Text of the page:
Mayo Clinic comes in first, the Cleveland Clinic takes the second spot, and Johns Hopkins Hospital sits at number three in U.S. News & World Report’s ranking of the nation’s hospitals. No real surprise, there. The three have been among the top performing hospitals for decades.
But not every patient can get to the big three or any of the other top 20 hospitals on the magazine’s Best Hospitals Honor Roll. What then? It can be a crapshoot, the magazine suggests. Too many hospitals fail to deliver competent care for what should be rather routine procedures such as uncomplicated heart bypass surgery, hip replacement, and removal of a cancerous section of a colon. In addition, “even fewer hospitals excel at caring for patients with especially challenging or complex diagnoses, for whom the stakes may be a matter of life or death. For those patients, venturing beyond a trusted community hospital to seek care at a truly exceptional medical center, even one farther from home, may be the wisest option.”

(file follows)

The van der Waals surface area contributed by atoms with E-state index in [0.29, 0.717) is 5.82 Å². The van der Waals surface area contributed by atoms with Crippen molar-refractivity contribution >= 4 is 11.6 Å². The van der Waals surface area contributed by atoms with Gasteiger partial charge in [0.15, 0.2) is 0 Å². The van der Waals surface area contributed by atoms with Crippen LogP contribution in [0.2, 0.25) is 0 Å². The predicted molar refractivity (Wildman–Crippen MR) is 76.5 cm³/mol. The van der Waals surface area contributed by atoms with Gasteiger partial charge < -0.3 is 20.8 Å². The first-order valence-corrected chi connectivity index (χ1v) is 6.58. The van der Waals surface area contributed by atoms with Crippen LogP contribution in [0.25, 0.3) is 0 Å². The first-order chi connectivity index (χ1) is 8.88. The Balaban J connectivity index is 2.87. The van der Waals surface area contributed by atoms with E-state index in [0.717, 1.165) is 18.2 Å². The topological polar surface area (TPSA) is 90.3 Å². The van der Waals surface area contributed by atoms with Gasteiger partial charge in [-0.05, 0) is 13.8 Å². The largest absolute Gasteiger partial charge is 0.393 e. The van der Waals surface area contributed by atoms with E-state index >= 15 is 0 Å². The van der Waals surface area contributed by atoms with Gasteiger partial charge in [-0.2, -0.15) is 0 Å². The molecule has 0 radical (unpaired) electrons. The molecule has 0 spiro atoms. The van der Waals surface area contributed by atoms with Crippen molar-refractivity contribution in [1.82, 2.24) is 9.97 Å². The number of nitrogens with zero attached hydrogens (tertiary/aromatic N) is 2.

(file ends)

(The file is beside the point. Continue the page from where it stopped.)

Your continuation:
Patients and providers should not take too much of a hospital's movement on the list in just one or two years, the magazine warns. “Don’t make too much of year-to-year movements. It takes multiple years of progressive change to know if a hospital is truly improving or worsening.”